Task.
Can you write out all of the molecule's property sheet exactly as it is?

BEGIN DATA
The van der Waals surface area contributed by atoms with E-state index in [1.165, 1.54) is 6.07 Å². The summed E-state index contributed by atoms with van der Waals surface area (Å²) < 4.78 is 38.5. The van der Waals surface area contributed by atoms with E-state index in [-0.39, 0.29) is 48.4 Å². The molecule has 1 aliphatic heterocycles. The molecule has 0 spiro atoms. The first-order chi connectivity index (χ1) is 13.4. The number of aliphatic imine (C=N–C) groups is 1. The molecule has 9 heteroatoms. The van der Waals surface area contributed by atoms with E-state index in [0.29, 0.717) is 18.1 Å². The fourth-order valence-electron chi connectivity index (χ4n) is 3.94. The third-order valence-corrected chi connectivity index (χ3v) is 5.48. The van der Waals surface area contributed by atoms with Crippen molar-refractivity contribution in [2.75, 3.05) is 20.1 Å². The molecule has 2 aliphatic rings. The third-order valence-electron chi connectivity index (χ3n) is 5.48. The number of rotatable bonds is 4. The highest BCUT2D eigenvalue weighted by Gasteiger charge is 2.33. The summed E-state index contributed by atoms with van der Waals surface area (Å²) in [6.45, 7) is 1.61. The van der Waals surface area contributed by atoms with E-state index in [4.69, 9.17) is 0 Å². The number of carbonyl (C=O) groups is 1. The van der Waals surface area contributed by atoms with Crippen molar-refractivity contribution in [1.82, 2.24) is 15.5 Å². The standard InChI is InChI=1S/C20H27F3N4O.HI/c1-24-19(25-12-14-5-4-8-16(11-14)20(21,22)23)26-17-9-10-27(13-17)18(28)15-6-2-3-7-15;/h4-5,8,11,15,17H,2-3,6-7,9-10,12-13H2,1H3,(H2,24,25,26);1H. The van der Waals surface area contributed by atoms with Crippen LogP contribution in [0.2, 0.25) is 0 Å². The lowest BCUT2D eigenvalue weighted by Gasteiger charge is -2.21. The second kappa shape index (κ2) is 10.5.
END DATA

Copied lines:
The van der Waals surface area contributed by atoms with E-state index in [1.165, 1.54) is 6.07 Å². The summed E-state index contributed by atoms with van der Waals surface area (Å²) < 4.78 is 38.5. The van der Waals surface area contributed by atoms with E-state index in [-0.39, 0.29) is 48.4 Å². The molecule has 1 aliphatic heterocycles. The molecule has 0 spiro atoms. The first-order chi connectivity index (χ1) is 13.4. The number of aliphatic imine (C=N–C) groups is 1. The molecule has 9 heteroatoms. The van der Waals surface area contributed by atoms with E-state index in [0.29, 0.717) is 18.1 Å². The fourth-order valence-electron chi connectivity index (χ4n) is 3.94. The third-order valence-corrected chi connectivity index (χ3v) is 5.48. The van der Waals surface area contributed by atoms with Crippen molar-refractivity contribution in [2.75, 3.05) is 20.1 Å². The molecule has 2 aliphatic rings. The third-order valence-electron chi connectivity index (χ3n) is 5.48. The number of rotatable bonds is 4. The highest BCUT2D eigenvalue weighted by Gasteiger charge is 2.33. The summed E-state index contributed by atoms with van der Waals surface area (Å²) in [6.45, 7) is 1.61. The van der Waals surface area contributed by atoms with E-state index in [4.69, 9.17) is 0 Å². The number of carbonyl (C=O) groups is 1. The van der Waals surface area contributed by atoms with Crippen molar-refractivity contribution in [1.82, 2.24) is 15.5 Å². The standard InChI is InChI=1S/C20H27F3N4O.HI/c1-24-19(25-12-14-5-4-8-16(11-14)20(21,22)23)26-17-9-10-27(13-17)18(28)15-6-2-3-7-15;/h4-5,8,11,15,17H,2-3,6-7,9-10,12-13H2,1H3,(H2,24,25,26);1H. The van der Waals surface area contributed by atoms with Crippen LogP contribution in [0.2, 0.25) is 0 Å². The lowest BCUT2D eigenvalue weighted by Gasteiger charge is -2.21. The second kappa shape index (κ2) is 10.5.